I’ve attached the Court’s ruling for those who would like to read through it. There is also an excellent article posted on the Town Crier’s website.
Pretty much the entire ruling was in favor of the district, save for a small point about share space. I’m not exactly surprised, though, at the court’s admonishment to the district to work better with the Charter School. The judge observed that we have a responsibility to work well with BCS, and “not adopt a reflexively adversarial position”.

I’m thrilled with the outcome of this suit. From the beginning, I’ve been frustrated with the use of litigation to deal with this issue, and the courts were very clear about their thoughts on this topic as well. “To the extent that [BCS] cannot reconcile themselves to the policy decisions made by elected bodies such as a school district board their energies might be better directed at the ballot box than the courthouse.”

Wednesday, November 4, 2009

Wow! Elected...

Last night I was elected to the Board of Trustees for the Los Altos School District. I must say, this isn't really the path I expected when I started doing all of this, but I'm grateful for the support of so many people. The district has a lot of challenges in front of it, but I'm confident that we'll continue to excel, both academically, and in our goal to inspire lifelong learning in our students.

I would be a complete clod if I didn't thank some people for this. First, thanks to the voters for the trust and faith they're placing in me. I'll do my very best. To the many friends who have hosted parties, distributed lawn signs, emailed, spoken to their friends, and generally propelled this effort forward: I can't thank you enough. To my family, who has already given up a lot of time, and who will be giving up even more over the next four years. My daughters have had a front row seat to both a fabulous lesson in civics, and also to the power of community support and involvement.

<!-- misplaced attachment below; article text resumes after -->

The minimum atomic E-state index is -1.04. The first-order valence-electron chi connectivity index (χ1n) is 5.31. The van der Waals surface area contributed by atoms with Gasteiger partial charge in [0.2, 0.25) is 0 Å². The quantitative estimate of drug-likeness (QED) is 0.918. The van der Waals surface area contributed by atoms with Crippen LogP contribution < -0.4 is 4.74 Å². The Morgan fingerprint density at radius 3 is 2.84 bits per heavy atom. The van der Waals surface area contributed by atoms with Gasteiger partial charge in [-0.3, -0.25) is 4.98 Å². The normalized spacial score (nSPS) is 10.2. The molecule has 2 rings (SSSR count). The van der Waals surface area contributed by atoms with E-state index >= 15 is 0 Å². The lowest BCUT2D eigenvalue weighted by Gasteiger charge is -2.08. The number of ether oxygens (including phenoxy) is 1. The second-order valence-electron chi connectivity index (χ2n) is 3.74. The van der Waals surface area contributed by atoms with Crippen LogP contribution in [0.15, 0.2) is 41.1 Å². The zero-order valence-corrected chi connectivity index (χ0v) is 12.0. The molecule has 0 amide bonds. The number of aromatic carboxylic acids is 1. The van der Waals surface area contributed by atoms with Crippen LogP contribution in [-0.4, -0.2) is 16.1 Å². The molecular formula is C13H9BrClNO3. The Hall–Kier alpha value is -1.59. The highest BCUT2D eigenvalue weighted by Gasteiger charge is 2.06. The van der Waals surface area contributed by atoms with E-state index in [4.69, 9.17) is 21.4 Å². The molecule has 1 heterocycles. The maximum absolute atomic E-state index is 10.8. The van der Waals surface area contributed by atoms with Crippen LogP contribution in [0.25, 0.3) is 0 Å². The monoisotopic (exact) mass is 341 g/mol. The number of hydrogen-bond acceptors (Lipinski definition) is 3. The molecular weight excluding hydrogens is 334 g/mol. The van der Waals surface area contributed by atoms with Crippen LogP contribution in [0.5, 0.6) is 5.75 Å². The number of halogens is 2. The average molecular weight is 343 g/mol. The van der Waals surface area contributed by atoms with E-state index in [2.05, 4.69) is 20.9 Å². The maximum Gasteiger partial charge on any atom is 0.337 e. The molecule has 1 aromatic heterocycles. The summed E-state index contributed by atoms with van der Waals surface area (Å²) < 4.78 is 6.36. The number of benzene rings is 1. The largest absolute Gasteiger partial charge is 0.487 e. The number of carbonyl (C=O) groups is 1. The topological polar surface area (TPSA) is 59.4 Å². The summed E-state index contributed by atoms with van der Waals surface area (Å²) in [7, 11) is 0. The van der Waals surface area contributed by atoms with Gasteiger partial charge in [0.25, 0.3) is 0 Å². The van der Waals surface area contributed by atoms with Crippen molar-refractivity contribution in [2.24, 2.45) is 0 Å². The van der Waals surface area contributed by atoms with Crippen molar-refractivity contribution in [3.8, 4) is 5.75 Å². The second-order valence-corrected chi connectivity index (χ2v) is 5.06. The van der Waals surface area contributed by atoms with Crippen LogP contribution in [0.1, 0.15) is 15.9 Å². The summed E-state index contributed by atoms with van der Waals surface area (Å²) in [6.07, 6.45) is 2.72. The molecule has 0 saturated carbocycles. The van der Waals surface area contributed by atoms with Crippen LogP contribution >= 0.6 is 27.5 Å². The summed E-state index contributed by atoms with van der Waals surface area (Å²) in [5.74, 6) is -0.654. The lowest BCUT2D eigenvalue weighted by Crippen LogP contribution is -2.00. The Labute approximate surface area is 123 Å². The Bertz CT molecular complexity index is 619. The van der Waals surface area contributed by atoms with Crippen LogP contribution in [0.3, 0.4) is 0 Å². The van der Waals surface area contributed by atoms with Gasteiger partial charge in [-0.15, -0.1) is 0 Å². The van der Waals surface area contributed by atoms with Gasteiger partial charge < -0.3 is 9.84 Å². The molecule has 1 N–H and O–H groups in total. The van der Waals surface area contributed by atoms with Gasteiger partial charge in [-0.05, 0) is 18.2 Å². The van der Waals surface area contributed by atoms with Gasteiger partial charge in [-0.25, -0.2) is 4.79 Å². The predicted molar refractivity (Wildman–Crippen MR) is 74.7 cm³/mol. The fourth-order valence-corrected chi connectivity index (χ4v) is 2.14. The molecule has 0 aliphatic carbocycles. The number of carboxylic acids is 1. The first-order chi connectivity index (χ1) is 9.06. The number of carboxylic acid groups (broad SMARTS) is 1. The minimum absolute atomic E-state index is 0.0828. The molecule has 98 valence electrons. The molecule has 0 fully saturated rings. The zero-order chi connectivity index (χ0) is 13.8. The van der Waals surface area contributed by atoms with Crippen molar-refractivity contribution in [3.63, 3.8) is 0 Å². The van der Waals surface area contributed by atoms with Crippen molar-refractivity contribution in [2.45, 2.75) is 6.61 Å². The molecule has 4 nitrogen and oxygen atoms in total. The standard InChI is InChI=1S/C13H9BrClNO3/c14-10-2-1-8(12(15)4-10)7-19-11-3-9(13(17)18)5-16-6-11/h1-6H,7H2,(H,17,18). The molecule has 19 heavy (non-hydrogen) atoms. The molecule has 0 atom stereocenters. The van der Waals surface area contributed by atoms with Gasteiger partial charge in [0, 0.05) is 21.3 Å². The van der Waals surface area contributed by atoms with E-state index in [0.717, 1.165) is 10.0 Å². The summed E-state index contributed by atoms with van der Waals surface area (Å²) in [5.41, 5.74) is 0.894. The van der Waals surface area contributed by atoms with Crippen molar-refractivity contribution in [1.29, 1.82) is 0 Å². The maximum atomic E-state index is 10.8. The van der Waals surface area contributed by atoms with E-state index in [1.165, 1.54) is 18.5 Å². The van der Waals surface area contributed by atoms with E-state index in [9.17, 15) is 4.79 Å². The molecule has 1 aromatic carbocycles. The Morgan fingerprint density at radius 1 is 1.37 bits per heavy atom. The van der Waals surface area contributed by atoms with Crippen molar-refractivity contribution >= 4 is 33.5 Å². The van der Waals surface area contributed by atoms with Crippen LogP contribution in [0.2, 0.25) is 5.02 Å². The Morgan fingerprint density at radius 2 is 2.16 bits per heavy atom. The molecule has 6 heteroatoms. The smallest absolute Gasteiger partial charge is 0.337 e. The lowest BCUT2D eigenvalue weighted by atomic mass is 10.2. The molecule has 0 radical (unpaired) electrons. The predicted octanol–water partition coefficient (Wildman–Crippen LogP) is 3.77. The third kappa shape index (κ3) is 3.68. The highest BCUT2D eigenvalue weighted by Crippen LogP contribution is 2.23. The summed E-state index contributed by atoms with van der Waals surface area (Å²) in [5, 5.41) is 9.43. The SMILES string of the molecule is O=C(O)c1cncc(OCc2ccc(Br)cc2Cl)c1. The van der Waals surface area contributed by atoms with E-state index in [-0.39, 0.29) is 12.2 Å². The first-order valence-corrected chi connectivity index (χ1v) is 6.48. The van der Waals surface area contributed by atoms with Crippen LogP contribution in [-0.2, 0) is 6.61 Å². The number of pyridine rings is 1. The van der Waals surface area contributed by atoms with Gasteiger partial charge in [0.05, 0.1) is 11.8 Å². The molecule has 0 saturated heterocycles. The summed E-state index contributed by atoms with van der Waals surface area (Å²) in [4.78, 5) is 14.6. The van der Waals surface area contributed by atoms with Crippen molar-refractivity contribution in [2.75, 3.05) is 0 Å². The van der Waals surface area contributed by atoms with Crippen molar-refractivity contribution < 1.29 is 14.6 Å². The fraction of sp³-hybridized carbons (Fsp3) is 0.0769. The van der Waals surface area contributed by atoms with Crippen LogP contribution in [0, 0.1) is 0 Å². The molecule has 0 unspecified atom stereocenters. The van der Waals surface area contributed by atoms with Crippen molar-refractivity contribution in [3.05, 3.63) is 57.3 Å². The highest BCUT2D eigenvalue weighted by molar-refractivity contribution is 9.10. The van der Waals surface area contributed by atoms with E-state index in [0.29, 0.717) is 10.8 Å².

I intend to continue to blog here about district events. Please know that this blog reflects my personal opinions, and is not the official policy of the LASD Board of Trustees. I invite comments from the community on the topics that are most important to you, and I look forward to serving on the Board of Trustees.

Wednesday, October 21, 2009

PTA Discussion about Suspensions

Tonight at the Almond PTA forum, I was asked a question about a statement I made to the Board last year regarding the district's suspension policy.

In the spirit of being open, at the PTA meeting I volunteered to make public my correspondence with the Board on this matter. I discussed this topic with my wife, and upon reflection, I'd prefer not to post the full text becuase it involves both my daughter's school record as well as that of another student. In the age of the internet, once something is "out there", it's out there forever.

However, I also want to respect what I said in the meeting. I don't have anything to hide on this topic. Therefore, if anyone is interested to read the correspondence, please contact me ( and I'll be pleased to meet with you to allow you to read a printed copy of the entire document, minus the name of the other student, of course.

The crux of my concern was best summarized by this paragraph, taken from my first contact with the district on this topic: